Soil laboratory rolls with change

Rapidly advancing technology means all companies must innovate to keep up. Eustis Engineering’s 71-year-old soil laboratory in Metairie stays ahead of the curve because the soil laboratory has been creating solutions to problems since the very beginning.

“We had the first data acquisition system on the Gulf Coast for consolidation testing,” said Bobby Elkins, Corporate Quality Control Officer. Eustis Engineering obtained the equipment designer’s prototype, and “we did the tweaking for him,” Bobby said.

Soil laboratory at Eustis Engineering in Metairie

Felton Bingham, pictured, was the first soil laboratory manager at Eustis Engineering.

The data acquisition system was first obtained by Bobby Elkins’ father, Sid Elkins, the soil laboratory manager.

In the early days, all monitoring and measuring were done by hand with bulky equipment.

“We had an old consolidometer with a big wheel that I didn’t fool with much because if you bumped it, it would change the readings or pressures on the load the test was on. You could ruin the whole test and you’d have to start all over again,” said Connie Daldegan, assistant soil laboratory manager along with Ryan Rodrigue. Connie has worked at Eustis Engineering since 1985.

Building Equipment

In the soil laboratory, innovation extends to figuring out how to build a piece of equipment that doesn’t exist. This equipment includes settlement columns, used to test dredge materials for coastal restoration projects.

Eustis Engineering's soil laboratory

Sid Elkins checks time curves on a consolidation test in the laboratory at Eustis Engineering in the late 1970s. Elkins was the laboratory manager at the time.

“No one had them,” Bobby Elkins said. “We were the only besides the U.S. Army Corps of Engineers in the country who had settlement columns. We take samples from dredge, and then we mimic the makeup from the field. We tell them how long the material will take to settle out.”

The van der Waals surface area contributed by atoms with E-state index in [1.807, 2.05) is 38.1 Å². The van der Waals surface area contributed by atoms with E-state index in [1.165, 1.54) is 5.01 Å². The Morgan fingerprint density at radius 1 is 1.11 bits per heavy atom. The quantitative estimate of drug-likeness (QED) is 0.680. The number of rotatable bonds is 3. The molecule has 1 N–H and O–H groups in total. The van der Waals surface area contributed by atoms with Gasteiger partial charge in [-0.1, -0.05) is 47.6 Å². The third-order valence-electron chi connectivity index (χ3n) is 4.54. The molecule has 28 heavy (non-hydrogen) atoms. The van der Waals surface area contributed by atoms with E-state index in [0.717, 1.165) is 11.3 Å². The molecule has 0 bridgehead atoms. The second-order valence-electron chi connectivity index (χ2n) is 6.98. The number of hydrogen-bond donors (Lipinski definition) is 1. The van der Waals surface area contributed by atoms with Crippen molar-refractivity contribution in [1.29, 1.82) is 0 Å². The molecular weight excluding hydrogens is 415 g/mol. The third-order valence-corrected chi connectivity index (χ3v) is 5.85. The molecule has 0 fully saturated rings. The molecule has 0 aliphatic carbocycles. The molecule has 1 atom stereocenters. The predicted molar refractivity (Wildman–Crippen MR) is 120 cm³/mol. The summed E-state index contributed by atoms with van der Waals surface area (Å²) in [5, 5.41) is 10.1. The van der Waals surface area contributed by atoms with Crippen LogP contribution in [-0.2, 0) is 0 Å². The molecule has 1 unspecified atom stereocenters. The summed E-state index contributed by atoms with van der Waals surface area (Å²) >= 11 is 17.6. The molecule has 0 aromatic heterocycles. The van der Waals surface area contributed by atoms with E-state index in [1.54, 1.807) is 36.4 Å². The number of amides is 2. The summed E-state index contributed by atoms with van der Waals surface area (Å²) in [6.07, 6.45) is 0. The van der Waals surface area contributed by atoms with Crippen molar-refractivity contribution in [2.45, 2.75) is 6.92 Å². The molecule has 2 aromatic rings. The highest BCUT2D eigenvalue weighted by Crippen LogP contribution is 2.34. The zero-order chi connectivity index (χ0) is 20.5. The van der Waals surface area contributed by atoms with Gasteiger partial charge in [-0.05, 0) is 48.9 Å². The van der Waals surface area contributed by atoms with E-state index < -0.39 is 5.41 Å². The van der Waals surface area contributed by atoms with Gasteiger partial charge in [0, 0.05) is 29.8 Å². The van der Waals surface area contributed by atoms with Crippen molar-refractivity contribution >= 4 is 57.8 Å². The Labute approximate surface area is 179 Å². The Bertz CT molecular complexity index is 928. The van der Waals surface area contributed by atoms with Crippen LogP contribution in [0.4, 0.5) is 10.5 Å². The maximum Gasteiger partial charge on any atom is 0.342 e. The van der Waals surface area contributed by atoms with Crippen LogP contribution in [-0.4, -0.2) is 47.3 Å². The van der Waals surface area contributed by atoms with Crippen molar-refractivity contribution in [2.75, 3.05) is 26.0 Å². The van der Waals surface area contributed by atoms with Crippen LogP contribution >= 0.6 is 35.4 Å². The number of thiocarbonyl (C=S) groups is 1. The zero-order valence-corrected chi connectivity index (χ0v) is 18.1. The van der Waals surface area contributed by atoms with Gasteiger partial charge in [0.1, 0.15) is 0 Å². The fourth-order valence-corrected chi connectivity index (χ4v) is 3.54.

Rodrigue said they are working on making a low-strain consolidometer for low-concentrated material.

Because Eustis Engineering performs such a large volume of testing, some companies will send prototypes of new equipment, and the Eustis Engineering soil laboratory will make adjustments to the equipment and help work out any bugs. A soil processor had no serial number because it was the first one ever made.

Everyone pitched in

The soil laboratory was first located in the main building, moving to its current home in 1996. When the soil laboratory was in the main building, everyone from secretaries to engineers ran lab tests when things got busy.

Lorraine Nicholls, who has worked in the Administrative Department at Eustis Engineering since 1983, recalls performing Atterberg liquid and plastic limits tests when she had down time.

“Rolling limits really helped us understand soil conditions,” Lorraine said. “When we’d read the borings logs, we could see what it was all about.”

Today in the laboratory, Connie manages data while Ryan handles production. The two assure laboratory personnel are certified with NICET and ACI to maintain industry standards.

Ryan, who has worked at Eustis Engineering since 2002, hires soil laboratory personnel along with Operations Manager Larry Rome. Ryan said they look for team-oriented employees with an attention to detail.

“The lab has changed tremendously over the past 20 years,” said Larry, who has worked at Eustis Engineering for more than half his life.

“Even with all the changes and adaptations to technology, the lab has always provided quality data efficiently to our engineers and clients.”